Largest U.S. Co-Op Health Plan To Fold, Fourth To Close This Year
Health Republic Insurance of New York, the largest cooperative health plan in the U.S., has been ordered to shut down as it nears insolvency, affecting hundreds of thousands of enrollees' coverage, the Washington Post reports.
Co-ops were created under the Affordable Care Act to offer lower prices and compete with large insurers (Goldstein, Washington Post, 9/25).
An HHS Office of the Inspector General audit released earlier this year found co-op plans were facing financial difficulties and experiencing low enrollment. According to the audit, 22 of 23 co-ops operated at a loss in 2014. The report found 13 of 23 co-ops fell short of enrollment goals (HHS OIG audit, July 2015).
According to the Post, many of the co-ops have struggled breaking into the health insurance market, but Health Republic had gained popularity and enrolled more than 150,000 individuals in its first year. By this summer, the co-op had about 210,000 members. It also was the second most popular individual insurer out of 16 on New York's ACA insurance exchange, enrolling about 75,000 consumers (Washington Post, 9/25).
However, Health Republic struggled financially, as it attracted some of the sickest and costliest consumers, Modern Healthcare reports. As result, the co-op lost about $53 million in the first half of 2015 and about $78 million in the first half of 2014 (Herman, Modern Healthcare, 9/25).
New York state officials on Friday ordered Health Republic to stop writing new policies and close its business after existing policies expire (AP/New York Times, 9/25).
Anthony Albanese, acting superintendent of the New York Department of Financial Services in a statement said, "Given Health Republic's financial situation, commencing an orderly wind-down process before the upcoming open enrollment period is the best course of action to protect consumers" (Modern Healthcare, 9/25).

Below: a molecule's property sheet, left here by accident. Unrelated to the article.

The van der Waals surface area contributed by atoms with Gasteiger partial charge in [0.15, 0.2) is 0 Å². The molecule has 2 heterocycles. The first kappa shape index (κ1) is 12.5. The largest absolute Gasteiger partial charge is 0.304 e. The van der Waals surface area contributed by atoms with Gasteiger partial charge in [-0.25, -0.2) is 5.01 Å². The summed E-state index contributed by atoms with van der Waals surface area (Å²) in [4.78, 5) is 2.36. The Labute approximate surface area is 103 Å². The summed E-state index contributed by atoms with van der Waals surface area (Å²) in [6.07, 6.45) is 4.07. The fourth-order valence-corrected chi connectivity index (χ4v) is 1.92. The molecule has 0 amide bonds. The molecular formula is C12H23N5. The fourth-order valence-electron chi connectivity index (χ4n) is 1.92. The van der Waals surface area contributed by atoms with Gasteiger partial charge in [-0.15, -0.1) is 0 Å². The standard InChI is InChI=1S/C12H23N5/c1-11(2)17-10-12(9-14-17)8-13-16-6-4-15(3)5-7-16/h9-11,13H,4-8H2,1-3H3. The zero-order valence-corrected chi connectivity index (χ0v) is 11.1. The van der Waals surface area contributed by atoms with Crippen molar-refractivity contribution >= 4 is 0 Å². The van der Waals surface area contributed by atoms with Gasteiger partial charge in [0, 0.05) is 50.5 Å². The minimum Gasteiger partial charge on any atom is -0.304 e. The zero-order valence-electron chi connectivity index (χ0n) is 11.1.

DFS officials said that current individual coverage should continue through Dec. 31 for about 108,000 consumers, most of whom had purchased coverage through the state exchange. Meanwhile, the state Department of Health said the small group plans covering 101,500 also would remain effective.
The agencies said they would evaluate the next steps for the policies based on Health Republic's finances.
Meanwhile, Health Republic said it would continue processing claims through the end of 2015 (AP/New York Times, 9/25). Co-op enrollees will need to select new coverage on the state exchange when the ACA's third open enrollment period begins Nov. 1.
In statement, the co-op said, "While we are deeply disappointed with this outcome, we believe it is in the best interests of our members." The not-for-profit added, "Starting a new insurance company is a daunting task in any environment, but the challenges placed on us by the structure of the co-op program as enacted by a bitterly partisan Congress were simply too difficult to overcome."
Health Republic is the fourth co-op to shut down this year (Modern Healthcare, 9/25).This is part of the California Healthline Daily Edition, a summary of health policy coverage from major news organizations. Sign up for an email subscription.